In Canada, we average 60,000 slip, trip, and fall injuries a year resulting in broken bones, scrapes, bruises, and head injuries. Individual and business costs associated with slips and falls on same-level surfaces are very high. In addition to the costs of recovery and loss of fruitful daily living, there is also the impact on the family. We too often forget about the resulting head trauma that can occur from a slip, trip, or fall.
Why are we struggling to prevent slips, trips, and falls? Certainly, the stats tell us there is a significant risk, especially as we age. Did you know in Canada, 95% of all hip fractures among adults are a direct result of falls? Did you know that as we age, we are more susceptible to falling? What can we do? The best action is to eliminate whatever is causing slips and trips. Items such as uneven surfaces, wet surfaces, ice, snow, clutter, spills, cords, and on and on. What about human behaviours?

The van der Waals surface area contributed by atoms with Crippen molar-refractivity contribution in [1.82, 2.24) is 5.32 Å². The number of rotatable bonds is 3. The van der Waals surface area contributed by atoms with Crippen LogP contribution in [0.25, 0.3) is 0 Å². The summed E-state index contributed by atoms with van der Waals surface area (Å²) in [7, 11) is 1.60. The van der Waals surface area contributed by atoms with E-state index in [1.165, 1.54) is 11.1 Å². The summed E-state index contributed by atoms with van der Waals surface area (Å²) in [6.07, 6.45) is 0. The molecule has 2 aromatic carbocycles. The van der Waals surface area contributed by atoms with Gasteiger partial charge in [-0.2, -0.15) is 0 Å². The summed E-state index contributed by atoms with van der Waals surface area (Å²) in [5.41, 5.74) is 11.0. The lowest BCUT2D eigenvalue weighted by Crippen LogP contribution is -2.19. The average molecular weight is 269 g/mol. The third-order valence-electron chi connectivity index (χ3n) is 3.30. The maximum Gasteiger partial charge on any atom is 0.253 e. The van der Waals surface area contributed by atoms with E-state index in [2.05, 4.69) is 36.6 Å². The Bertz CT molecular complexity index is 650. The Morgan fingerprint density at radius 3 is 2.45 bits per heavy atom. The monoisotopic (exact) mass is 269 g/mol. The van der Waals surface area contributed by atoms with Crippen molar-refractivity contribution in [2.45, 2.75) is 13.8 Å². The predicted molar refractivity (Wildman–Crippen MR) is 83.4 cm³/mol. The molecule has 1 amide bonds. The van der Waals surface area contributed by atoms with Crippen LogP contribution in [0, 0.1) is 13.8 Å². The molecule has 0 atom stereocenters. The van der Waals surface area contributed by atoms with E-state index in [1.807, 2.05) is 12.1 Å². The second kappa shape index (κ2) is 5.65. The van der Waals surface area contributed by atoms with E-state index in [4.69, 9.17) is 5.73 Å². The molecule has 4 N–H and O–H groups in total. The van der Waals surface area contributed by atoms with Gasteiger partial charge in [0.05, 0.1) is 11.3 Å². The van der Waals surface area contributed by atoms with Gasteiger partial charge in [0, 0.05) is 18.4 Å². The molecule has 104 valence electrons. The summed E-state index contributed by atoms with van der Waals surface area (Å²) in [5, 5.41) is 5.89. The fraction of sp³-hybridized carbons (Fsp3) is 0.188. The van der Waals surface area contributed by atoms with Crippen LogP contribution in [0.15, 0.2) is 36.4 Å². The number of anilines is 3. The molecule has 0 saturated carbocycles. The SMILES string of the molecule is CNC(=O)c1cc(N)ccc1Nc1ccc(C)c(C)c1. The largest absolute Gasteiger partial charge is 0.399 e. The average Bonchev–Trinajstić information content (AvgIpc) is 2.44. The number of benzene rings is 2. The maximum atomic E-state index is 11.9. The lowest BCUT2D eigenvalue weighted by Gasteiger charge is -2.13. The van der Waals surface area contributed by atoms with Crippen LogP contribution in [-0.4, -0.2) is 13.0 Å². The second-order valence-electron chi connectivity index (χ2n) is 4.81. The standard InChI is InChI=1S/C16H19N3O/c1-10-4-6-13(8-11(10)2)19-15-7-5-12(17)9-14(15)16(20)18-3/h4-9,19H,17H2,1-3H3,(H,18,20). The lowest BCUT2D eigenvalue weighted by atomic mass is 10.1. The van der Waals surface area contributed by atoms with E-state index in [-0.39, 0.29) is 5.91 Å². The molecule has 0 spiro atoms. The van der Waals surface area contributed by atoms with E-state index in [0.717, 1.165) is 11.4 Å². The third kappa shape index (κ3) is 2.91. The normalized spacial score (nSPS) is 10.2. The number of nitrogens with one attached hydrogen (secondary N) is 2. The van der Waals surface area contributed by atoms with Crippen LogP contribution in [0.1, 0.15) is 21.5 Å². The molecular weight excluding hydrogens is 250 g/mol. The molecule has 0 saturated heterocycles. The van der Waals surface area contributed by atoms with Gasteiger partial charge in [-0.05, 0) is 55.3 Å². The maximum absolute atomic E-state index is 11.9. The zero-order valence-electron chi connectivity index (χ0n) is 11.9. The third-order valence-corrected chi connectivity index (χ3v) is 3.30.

I have an idea; I want to start a campaign called “Walk Like a Cat!” Seriously! When was the last time you saw a cat with a cast or injuries to the face from a fall? They are sure-footed little creatures and I think we can imitate their “safety controls”. There are 4 main reasons why cats do not slip, trip, and fall on level surfaces. For each of these reasons, I have provided the equivalent human control. Ready?
Cats have paws with traction claws. Humans can achieve the same result with proper footwear, cleats, overshoes, winter boots, and non-skid shoes.
Cats have four legs, instead of two, for stability. Human cans create their own stability by using handrails, canes, carts to carry items, and each other’s arms when desperate.
Cats are close to the ground. Humans can wear low-heeled footwear, and keep walkways clear of snow, ice, and other hazards. When in a bad situation – crawl humans, crawl!
Cats watch where they are going. This means for us, no carrying bags or being distracted by cell phones. Keep your line of sight clear, watch where you are walking, and put that phone down!